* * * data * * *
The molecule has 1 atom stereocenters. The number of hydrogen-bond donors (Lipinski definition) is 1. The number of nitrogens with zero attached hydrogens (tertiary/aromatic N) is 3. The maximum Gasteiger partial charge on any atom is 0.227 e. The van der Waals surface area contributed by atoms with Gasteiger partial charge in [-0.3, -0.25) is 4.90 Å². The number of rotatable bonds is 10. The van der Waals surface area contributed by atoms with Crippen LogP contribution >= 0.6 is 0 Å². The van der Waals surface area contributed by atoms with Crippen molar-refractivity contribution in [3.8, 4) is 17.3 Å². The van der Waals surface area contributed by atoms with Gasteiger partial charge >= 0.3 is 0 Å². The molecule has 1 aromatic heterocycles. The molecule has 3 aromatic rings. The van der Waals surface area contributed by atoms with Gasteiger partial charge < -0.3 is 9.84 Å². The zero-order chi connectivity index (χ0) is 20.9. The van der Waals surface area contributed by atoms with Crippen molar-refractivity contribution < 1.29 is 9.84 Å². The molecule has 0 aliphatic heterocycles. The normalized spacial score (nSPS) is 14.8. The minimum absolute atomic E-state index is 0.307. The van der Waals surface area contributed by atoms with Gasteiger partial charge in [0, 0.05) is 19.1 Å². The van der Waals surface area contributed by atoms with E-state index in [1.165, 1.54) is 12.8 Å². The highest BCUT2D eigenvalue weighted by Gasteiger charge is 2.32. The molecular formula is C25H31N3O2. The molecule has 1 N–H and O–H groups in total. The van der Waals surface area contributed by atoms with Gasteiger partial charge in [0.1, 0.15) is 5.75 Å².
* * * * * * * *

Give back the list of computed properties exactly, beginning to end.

The molecule has 1 atom stereocenters. The number of hydrogen-bond donors (Lipinski definition) is 1. The number of nitrogens with zero attached hydrogens (tertiary/aromatic N) is 3. The maximum Gasteiger partial charge on any atom is 0.227 e. The van der Waals surface area contributed by atoms with Gasteiger partial charge in [-0.3, -0.25) is 4.90 Å². The number of rotatable bonds is 10. The van der Waals surface area contributed by atoms with Crippen LogP contribution >= 0.6 is 0 Å². The van der Waals surface area contributed by atoms with Crippen molar-refractivity contribution in [3.8, 4) is 17.3 Å². The van der Waals surface area contributed by atoms with Gasteiger partial charge >= 0.3 is 0 Å². The molecule has 1 aromatic heterocycles. The molecule has 3 aromatic rings. The van der Waals surface area contributed by atoms with Gasteiger partial charge < -0.3 is 9.84 Å². The zero-order chi connectivity index (χ0) is 20.9. The van der Waals surface area contributed by atoms with Crippen molar-refractivity contribution < 1.29 is 9.84 Å². The molecule has 0 aliphatic heterocycles. The normalized spacial score (nSPS) is 14.8. The minimum absolute atomic E-state index is 0.307. The van der Waals surface area contributed by atoms with Gasteiger partial charge in [0, 0.05) is 19.1 Å². The van der Waals surface area contributed by atoms with E-state index in [1.165, 1.54) is 12.8 Å². The highest BCUT2D eigenvalue weighted by Gasteiger charge is 2.32. The molecular formula is C25H31N3O2. The molecule has 1 N–H and O–H groups in total. The van der Waals surface area contributed by atoms with Gasteiger partial charge in [0.1, 0.15) is 5.75 Å².